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When the Council of the European Union unveiled its new headquarters in 2016 a lot of disgruntled taxpayers thought its £300 million construction cost to be a symbol of EU wastefulness. The ‘space egg’ as it is known, has nearly 13, 000m2 of external window panes, frames made of English oak, and building materials from all over the member states. It is a weird but grandiose building and, despite the critics, the Council’s £300 million cost looks relatively modest in comparison to the £1 billion cost of Facebook, Amazon, and Apple’s headquarters. Remember that the EU is a trans-continental superpower, and Facebook is a social media website.

But the real question is: why do corporations and nations pour so much money into the construction costs for their seats of power?

The answer is: to make a statement. The building must exert power itself; a beauty and grandeur that does most of the talking with just its appearance. The Scottish parliament building ended up costing over 40 times the estimated budget to construct it – why did building not simply stop? The answer is: because to abandon a building that’s symbolic of democracy in Scotland would seem to irreversibly damage democracy in Scotland itself.


The Power and Presentation of Cleaning

Constructing a statement of power is only half the challenge. The rest lies in maintaining it – often at enormous, unnecessary expense. After all, even the grandest buildings gather dust and grime like the rest of them.

But to have a filthy building would betray the gloriousness that an important building is supposed to radiate: that’s why properties of power need to remain not just clean but sparkling.

Take the Palace of Westminster for example. The Old Palace was built in the 11th century to house the English royalty. When the Old Palace burned down and the new Palace was built, it had become the ‘mother of Parliaments’ and a focal-point of democracy. The building imbues prestige; it is also a world heritage site, and a Grade 1 listed building.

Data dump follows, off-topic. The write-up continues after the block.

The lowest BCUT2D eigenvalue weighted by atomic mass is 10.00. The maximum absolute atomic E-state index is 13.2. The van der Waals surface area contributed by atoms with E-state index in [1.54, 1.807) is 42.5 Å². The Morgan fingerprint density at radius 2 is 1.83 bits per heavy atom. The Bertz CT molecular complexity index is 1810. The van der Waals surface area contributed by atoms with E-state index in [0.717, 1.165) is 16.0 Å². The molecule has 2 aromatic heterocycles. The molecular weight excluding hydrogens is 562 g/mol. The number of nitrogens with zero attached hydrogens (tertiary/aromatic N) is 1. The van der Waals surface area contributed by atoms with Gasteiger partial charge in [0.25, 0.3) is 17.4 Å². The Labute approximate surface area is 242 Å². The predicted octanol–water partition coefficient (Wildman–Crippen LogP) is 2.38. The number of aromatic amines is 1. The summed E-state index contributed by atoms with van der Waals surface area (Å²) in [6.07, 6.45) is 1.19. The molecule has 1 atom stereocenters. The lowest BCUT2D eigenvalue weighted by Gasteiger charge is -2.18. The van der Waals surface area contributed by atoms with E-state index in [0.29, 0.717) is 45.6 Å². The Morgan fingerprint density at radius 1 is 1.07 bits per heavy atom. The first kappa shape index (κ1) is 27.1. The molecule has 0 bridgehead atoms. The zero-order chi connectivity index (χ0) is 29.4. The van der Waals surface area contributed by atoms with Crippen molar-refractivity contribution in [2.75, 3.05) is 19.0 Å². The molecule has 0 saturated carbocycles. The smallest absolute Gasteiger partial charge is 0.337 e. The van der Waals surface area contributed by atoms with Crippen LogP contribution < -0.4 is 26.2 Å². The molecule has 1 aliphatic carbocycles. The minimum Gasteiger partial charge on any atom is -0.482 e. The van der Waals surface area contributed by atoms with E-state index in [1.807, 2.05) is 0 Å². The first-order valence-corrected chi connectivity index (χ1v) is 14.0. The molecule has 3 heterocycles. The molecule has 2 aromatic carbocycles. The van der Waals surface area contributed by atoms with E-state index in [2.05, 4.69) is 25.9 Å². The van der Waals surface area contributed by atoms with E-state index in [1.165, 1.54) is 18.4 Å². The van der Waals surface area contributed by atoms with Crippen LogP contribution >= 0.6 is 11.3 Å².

So it should come as no surprise that it costs the taxpayer £4 million a year to clean the Palace of Westminster. There is a team of window cleaners on site every single day; a part of their duties is to carefully maintain the special and ancient stained-glass windows inside.


Prestige at the Royal Palace

Westminster was at one time the seat of royal power, but that power has shifted. Today the Queen inhabits Buckingham Palace. The Queen is apolitical, but as part of her duties as a diplomatic force she must entertain up to 50,000 guests a year.

Cleanliness is very important for Buckingham Palace, and requires a small army to keep it presentable. To give some idea of the size of the Palace, try to imagine a house with 775 rooms and 78 bathrooms, and now imagine cleaning it. The Queen employs about 800 people to keep the Palace spick and span, and most of them live in-house. (Presumably the first thing they keep clean is their own bedrooms.)

Window cleaning at the Palace is a tricky affair: cleaners are not allowed to use telehandlers or other lofty, crane-like equipment – they must ensure privacy for the Royals. Instead they have to rely on 100-ft long window cleaning poles to wash the muck off of the highest windows.

To give an idea of how prestigious the idea of cleaning is to the Royal family, remember that the Queen has a ‘clockmaker’ on her payroll. His job is to check up on the Palace’s 350 clocks, making sure they are all in synch.


Contemporary power:  Shifting attitudes to prestige

Something that is never far away from the news is that of climate change, pollution, and the hope of sustainability. The constant urgency to do more is shaping how our leaders construct their properties of power. Newer buildings almost always focus on sustainability, and try to manage this to help with the cleaning and maintenance costs.

The Senedd building, the seat of the Welsh government, for example, was built in 2001. It is thought to be one of the most environmentally friendly buildings in the world, and collects rainwater to flush its toilets. Similarly the ‘space egg’ of the European Union is made largely out of recycled or sustainable materials.  

The properties of power must always send the right messages. In modern times this has shifted from glory to sustainable and progressive but regardless – new or old – our cultural institutions will always demand grandiosity. As the old saying goes: “Cleanliness is next to impossible”, yet that is precisely what the properties of power must strive to achieve – otherwise they could not be the pillars of our cultures and national consciousnesses. They must achieve the impossible.


This article was written by Ben Fielding. Ben is a copywriter for Pure Freedom. The data in this article were collated from numerous Freedom of Information (FoI) requests submitted to royal households, British institutions, and various EU buildings.

01793 487777
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